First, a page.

Ancient Egyptian Years and Timeline

These are the key dates/events in the history of ancient Egypt timeline.

3500 B.C.- People began to settle in the Nile valley in about 7000 B.C. They farmed the land, kept animals, and built permanent homes on the banks of the Nile.

3100 B.C – Hieroglyphic script developed. Hieroglyphics was one of the first complete scripts to be used in ancient Egypt. The ancient used it for over 3500 Egyptian Years to record important information.

2900 BC: king Djer is buried at Abydos, the seat of the cult of Osiris, lord of the Underworld and husband of Isis, and his “mastaba” becomes considered the grave of Osiris

2890 BC: Hetepsekhemwy founds the second dynasty in Egypt

2356 BC: Unas becomes pharaoh

2350 BC: religious texts are inscribed in the burial chamber of Pharaoh Unas/Wenis

2323 BC: Unas is murdered and Teti founds the 6th dynasty

2289 BC: Teti dies and his son Pepi I succeeds him

2255 BC: Pepi I dies and is buried in a pyramid, “Man-nefer-mare”, which gives Hiku-Ptah its new name Men-nefer, or Memphis

1640 BC: An Asian population, the Hyksos, Semitic people from Palestine, seizes power in northern Egypt (the Delta), with capital in Avaris, and introduces the horse-driven chariot (15th and 16th dynasties)

1640 BC: the Egyptians still rule on south Egypt, maintaining their capital at Thebes, and Inyotef V founds the 17th dynasty

1550 BC: Ahmose I becomes pharaoh (“new kingdom”, 18th dynasty)

1520 BC: Amenhotep I orders the separation of mortuary temples and royal tombs at the necropolis outside Thebes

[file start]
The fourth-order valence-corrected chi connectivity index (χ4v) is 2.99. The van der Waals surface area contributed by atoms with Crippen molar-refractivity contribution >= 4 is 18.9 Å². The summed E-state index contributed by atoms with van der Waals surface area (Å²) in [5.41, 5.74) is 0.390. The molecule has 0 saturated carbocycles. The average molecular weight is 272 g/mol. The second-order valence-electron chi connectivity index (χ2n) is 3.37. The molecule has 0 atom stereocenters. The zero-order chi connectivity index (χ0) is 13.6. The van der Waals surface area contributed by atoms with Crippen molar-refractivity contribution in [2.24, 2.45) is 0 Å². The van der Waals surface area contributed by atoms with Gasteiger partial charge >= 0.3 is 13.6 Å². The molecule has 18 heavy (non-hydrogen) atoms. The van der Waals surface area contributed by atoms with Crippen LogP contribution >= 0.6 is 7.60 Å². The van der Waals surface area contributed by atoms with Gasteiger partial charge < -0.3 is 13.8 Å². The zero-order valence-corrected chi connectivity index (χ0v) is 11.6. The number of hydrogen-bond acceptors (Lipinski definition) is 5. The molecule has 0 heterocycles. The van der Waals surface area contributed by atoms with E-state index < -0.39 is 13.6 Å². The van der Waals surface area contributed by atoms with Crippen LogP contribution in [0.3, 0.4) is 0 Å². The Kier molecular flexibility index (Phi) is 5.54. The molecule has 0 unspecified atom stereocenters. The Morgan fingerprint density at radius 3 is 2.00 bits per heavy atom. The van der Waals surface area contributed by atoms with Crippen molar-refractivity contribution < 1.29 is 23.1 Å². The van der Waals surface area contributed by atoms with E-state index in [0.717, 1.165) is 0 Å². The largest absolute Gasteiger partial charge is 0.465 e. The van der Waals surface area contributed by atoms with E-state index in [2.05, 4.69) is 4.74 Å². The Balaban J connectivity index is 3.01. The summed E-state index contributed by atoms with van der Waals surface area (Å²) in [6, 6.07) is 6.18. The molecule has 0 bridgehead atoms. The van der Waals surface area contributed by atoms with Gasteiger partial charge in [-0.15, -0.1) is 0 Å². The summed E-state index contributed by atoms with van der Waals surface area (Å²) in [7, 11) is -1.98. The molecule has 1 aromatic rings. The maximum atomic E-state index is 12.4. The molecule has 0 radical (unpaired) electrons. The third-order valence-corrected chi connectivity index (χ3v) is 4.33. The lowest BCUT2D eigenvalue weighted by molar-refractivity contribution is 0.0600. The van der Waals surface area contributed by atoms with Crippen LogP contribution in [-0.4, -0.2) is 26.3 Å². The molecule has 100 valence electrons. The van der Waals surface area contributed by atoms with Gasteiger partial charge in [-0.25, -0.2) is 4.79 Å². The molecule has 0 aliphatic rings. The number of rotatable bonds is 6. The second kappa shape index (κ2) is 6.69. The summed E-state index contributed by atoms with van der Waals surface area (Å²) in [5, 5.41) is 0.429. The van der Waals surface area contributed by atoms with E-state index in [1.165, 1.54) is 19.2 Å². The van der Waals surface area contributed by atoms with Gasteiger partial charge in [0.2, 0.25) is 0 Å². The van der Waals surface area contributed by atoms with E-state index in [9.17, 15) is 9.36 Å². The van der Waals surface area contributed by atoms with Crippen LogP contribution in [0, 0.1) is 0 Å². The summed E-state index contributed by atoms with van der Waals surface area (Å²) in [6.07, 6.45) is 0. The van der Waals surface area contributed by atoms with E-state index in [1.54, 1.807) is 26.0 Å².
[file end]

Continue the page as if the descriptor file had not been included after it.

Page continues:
1504 BC: Amenhotep I dies and is succeeded by his brother-in-law Tuthmosis I, who campaigns all the way to Mesopotamia, makes Thebes the most imposing city of the kingdom and erects the Obelisk at the Karnak temple

18th dynasty- Egypt’s stability was briefly ruptured when the late 18th Dynasty king Amenhotep IV, also known as Akhenaten, changed the Egyptian religion and had most temples closed, favoring one new god, the solar-deity Aton. During this period of turmoil and upheaval, the so-called Amarna-revolution, Egypt lost a lot of its former influence in Asia and Nubia

19th dynasty (1307-1196) – The 19th Dynasty ended in dynastic upheaval. Although Seti was the legitimate successor of his father, Merenptah, another descendant of Ramesses II, Amenmes, appears to have successfully claimed the throne for himself, at least for a few Egyptian Years in the south of the country.

It is not known whether this happened at the beginning or somewhere during the reign of Seti II, but was is certain is that Seti outlived his rival and carefully set about to erase his titulary and usurp his monuments.